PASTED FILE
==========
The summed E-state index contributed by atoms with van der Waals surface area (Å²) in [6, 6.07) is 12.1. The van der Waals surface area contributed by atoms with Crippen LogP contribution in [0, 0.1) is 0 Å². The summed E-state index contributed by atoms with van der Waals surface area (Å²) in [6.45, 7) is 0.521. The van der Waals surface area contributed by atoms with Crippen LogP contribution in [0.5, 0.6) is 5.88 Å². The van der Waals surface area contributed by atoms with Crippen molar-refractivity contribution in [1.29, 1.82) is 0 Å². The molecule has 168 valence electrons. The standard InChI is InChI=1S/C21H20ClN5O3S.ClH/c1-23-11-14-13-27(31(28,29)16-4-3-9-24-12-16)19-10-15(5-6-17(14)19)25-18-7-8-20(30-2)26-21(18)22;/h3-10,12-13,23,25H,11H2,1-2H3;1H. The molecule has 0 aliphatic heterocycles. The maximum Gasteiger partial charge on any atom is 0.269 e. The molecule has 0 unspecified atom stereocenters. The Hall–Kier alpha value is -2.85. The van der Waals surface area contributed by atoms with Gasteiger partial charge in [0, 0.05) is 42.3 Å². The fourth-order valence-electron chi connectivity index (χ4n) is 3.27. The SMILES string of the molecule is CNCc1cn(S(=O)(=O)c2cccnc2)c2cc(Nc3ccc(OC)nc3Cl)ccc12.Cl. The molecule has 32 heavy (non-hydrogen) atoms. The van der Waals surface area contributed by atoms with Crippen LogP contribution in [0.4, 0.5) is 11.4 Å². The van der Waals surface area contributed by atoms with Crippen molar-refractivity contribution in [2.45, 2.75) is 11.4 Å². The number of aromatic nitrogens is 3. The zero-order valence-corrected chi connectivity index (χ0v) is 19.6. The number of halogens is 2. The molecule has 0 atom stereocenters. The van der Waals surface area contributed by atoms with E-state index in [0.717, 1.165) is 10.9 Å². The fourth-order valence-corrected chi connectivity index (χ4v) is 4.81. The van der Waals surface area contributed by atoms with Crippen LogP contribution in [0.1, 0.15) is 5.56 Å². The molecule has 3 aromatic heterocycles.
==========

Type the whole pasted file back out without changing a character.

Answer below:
The summed E-state index contributed by atoms with van der Waals surface area (Å²) in [6, 6.07) is 12.1. The van der Waals surface area contributed by atoms with Crippen LogP contribution in [0, 0.1) is 0 Å². The summed E-state index contributed by atoms with van der Waals surface area (Å²) in [6.45, 7) is 0.521. The van der Waals surface area contributed by atoms with Crippen LogP contribution in [0.5, 0.6) is 5.88 Å². The van der Waals surface area contributed by atoms with Crippen molar-refractivity contribution in [1.29, 1.82) is 0 Å². The molecule has 168 valence electrons. The standard InChI is InChI=1S/C21H20ClN5O3S.ClH/c1-23-11-14-13-27(31(28,29)16-4-3-9-24-12-16)19-10-15(5-6-17(14)19)25-18-7-8-20(30-2)26-21(18)22;/h3-10,12-13,23,25H,11H2,1-2H3;1H. The molecule has 0 aliphatic heterocycles. The maximum Gasteiger partial charge on any atom is 0.269 e. The molecule has 0 unspecified atom stereocenters. The Hall–Kier alpha value is -2.85. The van der Waals surface area contributed by atoms with Gasteiger partial charge in [0, 0.05) is 42.3 Å². The fourth-order valence-electron chi connectivity index (χ4n) is 3.27. The SMILES string of the molecule is CNCc1cn(S(=O)(=O)c2cccnc2)c2cc(Nc3ccc(OC)nc3Cl)ccc12.Cl. The molecule has 32 heavy (non-hydrogen) atoms. The van der Waals surface area contributed by atoms with Crippen LogP contribution in [0.4, 0.5) is 11.4 Å². The van der Waals surface area contributed by atoms with Crippen molar-refractivity contribution in [2.45, 2.75) is 11.4 Å². The number of aromatic nitrogens is 3. The zero-order valence-corrected chi connectivity index (χ0v) is 19.6. The number of halogens is 2. The molecule has 0 atom stereocenters. The van der Waals surface area contributed by atoms with E-state index in [0.717, 1.165) is 10.9 Å². The fourth-order valence-corrected chi connectivity index (χ4v) is 4.81. The van der Waals surface area contributed by atoms with Crippen LogP contribution in [0.1, 0.15) is 5.56 Å². The molecule has 3 aromatic heterocycles.